Thomas Kivi & The Immigrants


I first heard of Thomas Kivi when he was opening for Jason Myles Goss here in Chicago, alongside his bandmate Sarah Pray. They traded lead vocals back and forth, playing songs off both of their solo albums and a couple covers. They had good chemistry together, and their voices fit together very well. Kivi’s first album, Crying Child, is good-very precious at times. There’s a lot to like in his material, especially “I Just Work Here,” a tirade against people who go through life like zombies.

On his new album with The Immigrants, there is a greater sense of joy and optimism. There are some instances of sly wordplay and ideas that put a smile on my face throughout the record. There are also times when the album comes off a bit pious, but I’d rather Kivi be upfront about it like he is than try to mask it under rambling symbolism. The music is good, and that’s more important to me.

The record is five songs, and there are two that really stand out to me. The first track, “Cops And Crims,” has a lot of great elements to it. The song plays completely different than anything else in this collection, giving off more of a rock vibe. There’s some great electric guitar work by John Peters who takes full advantage of his only opportunity. Kivi also gets full use out of drummer Dan DeMuth, who apparently plays drums for 75% of all Minneapolis-based bands.

The other song that I really like, maybe even more than “Cops And Crims,” is “Feelin’ Low And Feelin’ High.” This one is the slowest song on the record, and there’s enough beauty in this track to cover a full-length album. Peters returns on this one to add what I think is some lap steel, though it isn’t credited that way so maybe it’s just his guitar. Whatever it is, it sounds amazing, echoing back to Nels Cline on “Sky Blue Sky.” The lyrics are simple, which is what the music calls for here:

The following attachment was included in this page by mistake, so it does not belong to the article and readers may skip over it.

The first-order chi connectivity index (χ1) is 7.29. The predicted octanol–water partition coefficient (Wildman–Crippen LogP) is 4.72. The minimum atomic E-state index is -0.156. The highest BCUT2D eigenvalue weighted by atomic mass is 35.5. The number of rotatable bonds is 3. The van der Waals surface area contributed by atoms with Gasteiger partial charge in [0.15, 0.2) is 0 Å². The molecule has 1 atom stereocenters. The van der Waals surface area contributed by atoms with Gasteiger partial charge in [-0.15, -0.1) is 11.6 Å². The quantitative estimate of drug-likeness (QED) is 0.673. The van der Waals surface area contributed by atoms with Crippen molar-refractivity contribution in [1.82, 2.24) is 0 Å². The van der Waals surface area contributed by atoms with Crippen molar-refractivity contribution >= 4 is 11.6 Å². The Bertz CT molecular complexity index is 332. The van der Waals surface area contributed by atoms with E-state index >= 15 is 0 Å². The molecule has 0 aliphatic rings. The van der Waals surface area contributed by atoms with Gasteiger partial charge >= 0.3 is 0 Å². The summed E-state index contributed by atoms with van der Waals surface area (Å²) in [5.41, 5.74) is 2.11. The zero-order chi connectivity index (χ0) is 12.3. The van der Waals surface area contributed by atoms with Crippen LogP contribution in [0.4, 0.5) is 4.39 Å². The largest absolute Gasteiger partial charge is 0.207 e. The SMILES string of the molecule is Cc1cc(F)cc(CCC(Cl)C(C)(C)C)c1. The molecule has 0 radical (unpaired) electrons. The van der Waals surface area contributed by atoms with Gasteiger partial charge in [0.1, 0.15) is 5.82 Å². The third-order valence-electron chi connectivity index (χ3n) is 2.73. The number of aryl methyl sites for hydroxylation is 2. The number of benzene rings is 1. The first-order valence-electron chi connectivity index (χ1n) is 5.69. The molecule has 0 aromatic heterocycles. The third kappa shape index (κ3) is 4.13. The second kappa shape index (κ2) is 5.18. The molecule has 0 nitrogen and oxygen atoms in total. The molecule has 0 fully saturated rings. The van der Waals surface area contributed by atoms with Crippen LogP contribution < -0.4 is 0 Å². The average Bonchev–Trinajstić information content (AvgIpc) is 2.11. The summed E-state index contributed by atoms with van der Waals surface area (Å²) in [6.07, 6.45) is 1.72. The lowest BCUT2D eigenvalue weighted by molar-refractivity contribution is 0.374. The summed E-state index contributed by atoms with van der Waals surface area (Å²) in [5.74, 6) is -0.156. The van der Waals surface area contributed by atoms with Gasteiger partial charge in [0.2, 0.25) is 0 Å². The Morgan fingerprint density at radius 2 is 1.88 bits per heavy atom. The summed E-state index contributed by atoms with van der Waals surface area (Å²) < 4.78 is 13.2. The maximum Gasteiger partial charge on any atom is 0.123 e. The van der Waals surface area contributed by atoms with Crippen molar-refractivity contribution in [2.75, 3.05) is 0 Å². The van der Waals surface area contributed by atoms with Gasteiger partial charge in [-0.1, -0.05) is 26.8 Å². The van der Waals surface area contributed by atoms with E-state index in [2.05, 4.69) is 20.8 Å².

“Lay me down where I was born. Lay me down all bruised and worn. Lay me down and love me then. Because I gave you all-you were my friend.”

Kivi himself provides vocals and acoustic guitar to every song, providing the foundation for the others to work from. His voice is sometimes reminiscent of Ryan Adams, other times completely his own. The best example of his craft comes on the final track, “Oslo & Paris,” where it’s just his guitar and voice accompanied by trumpet (Sarah Bodeau) and tambourine. It’s a very sweet love song that acts as a perfect end to the record.

If you like singer/songwriters that sing what they feel honestly, then Thomas Kivi & The Immigrants is probably an album you’d like to hear. His band provides the necessary backing to fill out the songs without getting too ornate and take away from their original intentions. Pray adds mandolin, saxophone, and backup vocals while Al Vorse lays down the bass lines.

The Twin Cities-based Kivi will be here in Chicago tomorrow night, January 26th, at Uncommon Ground (Clark). You can download Thomas Kivi & The Immigrants here.

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